position. The agreement also allowed the District to hire another teacher to replace Mr.
Mr. Anderson was never able to return to teaching and on August 7, 2000, presented the
Board with a letter requesting "early retirement" from his "teaching position" pursuant to the
of the Master Agreement then in force. Mr. Anderson's letter asserted that he met the
for early retirement under the provisions of that agreement. The Board denied his request
following the District's refusal to go to grievance arbitration, the Association filed a
practice complaint with the WERC. White Lake School District, Dec. No. 30068-A
(Gallagher, 10/01). The Examiner in that case ordered the matter to grievance arbitration.
The parties were unable to stipulate to the issue and left it to the Arbitrator to frame
issue in the Award.
(a) If the
grievant is not
satisfied with the disposition of his/her grievance at Level Two,
or if no decision has been rendered within five (5) working days after s/he has first
met with the Superintendent, s/he may file the grievance in writing with the Clerk of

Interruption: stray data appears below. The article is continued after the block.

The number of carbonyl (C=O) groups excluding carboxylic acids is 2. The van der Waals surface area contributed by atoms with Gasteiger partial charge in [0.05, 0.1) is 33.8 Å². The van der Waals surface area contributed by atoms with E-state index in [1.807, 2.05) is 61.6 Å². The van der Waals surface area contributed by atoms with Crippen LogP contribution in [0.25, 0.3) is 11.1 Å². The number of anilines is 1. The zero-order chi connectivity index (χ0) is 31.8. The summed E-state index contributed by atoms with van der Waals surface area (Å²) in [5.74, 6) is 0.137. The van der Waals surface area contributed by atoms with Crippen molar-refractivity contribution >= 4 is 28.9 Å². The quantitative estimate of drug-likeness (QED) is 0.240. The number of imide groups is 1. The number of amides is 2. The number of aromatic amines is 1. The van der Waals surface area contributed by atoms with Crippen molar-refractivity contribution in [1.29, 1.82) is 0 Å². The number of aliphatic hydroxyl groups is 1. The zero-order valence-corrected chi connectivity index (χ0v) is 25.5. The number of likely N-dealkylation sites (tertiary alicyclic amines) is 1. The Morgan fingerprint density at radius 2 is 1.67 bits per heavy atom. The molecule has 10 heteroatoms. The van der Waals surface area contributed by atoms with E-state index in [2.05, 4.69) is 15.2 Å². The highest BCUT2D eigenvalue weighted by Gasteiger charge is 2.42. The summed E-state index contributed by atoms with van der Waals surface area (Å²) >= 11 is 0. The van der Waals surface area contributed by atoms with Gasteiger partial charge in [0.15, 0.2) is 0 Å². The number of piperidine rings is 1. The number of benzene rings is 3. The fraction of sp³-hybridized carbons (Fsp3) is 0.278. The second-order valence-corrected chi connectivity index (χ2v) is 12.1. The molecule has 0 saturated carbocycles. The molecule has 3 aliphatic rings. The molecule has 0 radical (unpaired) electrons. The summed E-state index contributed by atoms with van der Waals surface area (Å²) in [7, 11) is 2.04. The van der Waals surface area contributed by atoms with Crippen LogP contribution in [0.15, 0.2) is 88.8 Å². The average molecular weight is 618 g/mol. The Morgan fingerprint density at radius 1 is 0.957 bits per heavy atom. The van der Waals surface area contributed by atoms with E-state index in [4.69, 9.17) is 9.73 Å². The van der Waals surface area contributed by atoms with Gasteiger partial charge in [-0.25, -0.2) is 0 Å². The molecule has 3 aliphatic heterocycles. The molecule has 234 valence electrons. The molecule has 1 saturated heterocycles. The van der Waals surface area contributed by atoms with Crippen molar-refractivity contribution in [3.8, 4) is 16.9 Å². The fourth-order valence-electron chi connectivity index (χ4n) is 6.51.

the Board. Within ten (10) working days after receiving the written grievance, the
Board will meet with the grievant and/or their representative for the purpose of
resolving the grievance.
4. Level Four
(a) If the grievant is not
satisfied with the
disposition of his/her grievance at Level Three,
or if no decision of his/her grievance at Level Three, or if no decision has been
rendered within ten (10) working days after s/he has first met with the Board, the
grievant may, within ten (10) working days request in writing that the Association
submit the grievance to binding arbitration. The Association shall within twenty (20)
days decide whether to arbitrate. It shall notify the Clerk of the Board in writing of
its decision within five (5) days.
(b) Within five (5)